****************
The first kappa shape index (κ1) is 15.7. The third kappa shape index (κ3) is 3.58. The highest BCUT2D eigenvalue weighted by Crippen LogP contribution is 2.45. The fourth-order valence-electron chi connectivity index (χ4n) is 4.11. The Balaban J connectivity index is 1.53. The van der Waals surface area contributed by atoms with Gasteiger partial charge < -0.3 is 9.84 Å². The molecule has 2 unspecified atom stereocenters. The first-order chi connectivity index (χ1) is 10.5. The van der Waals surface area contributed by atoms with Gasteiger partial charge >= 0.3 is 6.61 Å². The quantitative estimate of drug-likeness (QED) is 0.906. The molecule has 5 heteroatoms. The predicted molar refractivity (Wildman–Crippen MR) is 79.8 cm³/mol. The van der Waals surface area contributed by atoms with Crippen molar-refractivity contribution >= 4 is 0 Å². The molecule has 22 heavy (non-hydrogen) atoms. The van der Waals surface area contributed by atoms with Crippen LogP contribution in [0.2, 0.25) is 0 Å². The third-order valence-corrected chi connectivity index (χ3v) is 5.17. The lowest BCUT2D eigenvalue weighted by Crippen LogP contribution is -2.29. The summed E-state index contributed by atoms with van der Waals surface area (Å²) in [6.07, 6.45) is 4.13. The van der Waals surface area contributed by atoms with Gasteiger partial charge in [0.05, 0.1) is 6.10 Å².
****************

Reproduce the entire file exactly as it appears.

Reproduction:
The first kappa shape index (κ1) is 15.7. The third kappa shape index (κ3) is 3.58. The highest BCUT2D eigenvalue weighted by Crippen LogP contribution is 2.45. The fourth-order valence-electron chi connectivity index (χ4n) is 4.11. The Balaban J connectivity index is 1.53. The van der Waals surface area contributed by atoms with Gasteiger partial charge < -0.3 is 9.84 Å². The molecule has 2 unspecified atom stereocenters. The first-order chi connectivity index (χ1) is 10.5. The van der Waals surface area contributed by atoms with Gasteiger partial charge >= 0.3 is 6.61 Å². The quantitative estimate of drug-likeness (QED) is 0.906. The molecule has 5 heteroatoms. The predicted molar refractivity (Wildman–Crippen MR) is 79.8 cm³/mol. The van der Waals surface area contributed by atoms with Crippen molar-refractivity contribution >= 4 is 0 Å². The molecule has 22 heavy (non-hydrogen) atoms. The van der Waals surface area contributed by atoms with Crippen LogP contribution in [0.2, 0.25) is 0 Å². The third-order valence-corrected chi connectivity index (χ3v) is 5.17. The lowest BCUT2D eigenvalue weighted by Crippen LogP contribution is -2.29. The summed E-state index contributed by atoms with van der Waals surface area (Å²) in [6.07, 6.45) is 4.13. The van der Waals surface area contributed by atoms with Gasteiger partial charge in [0.05, 0.1) is 6.10 Å².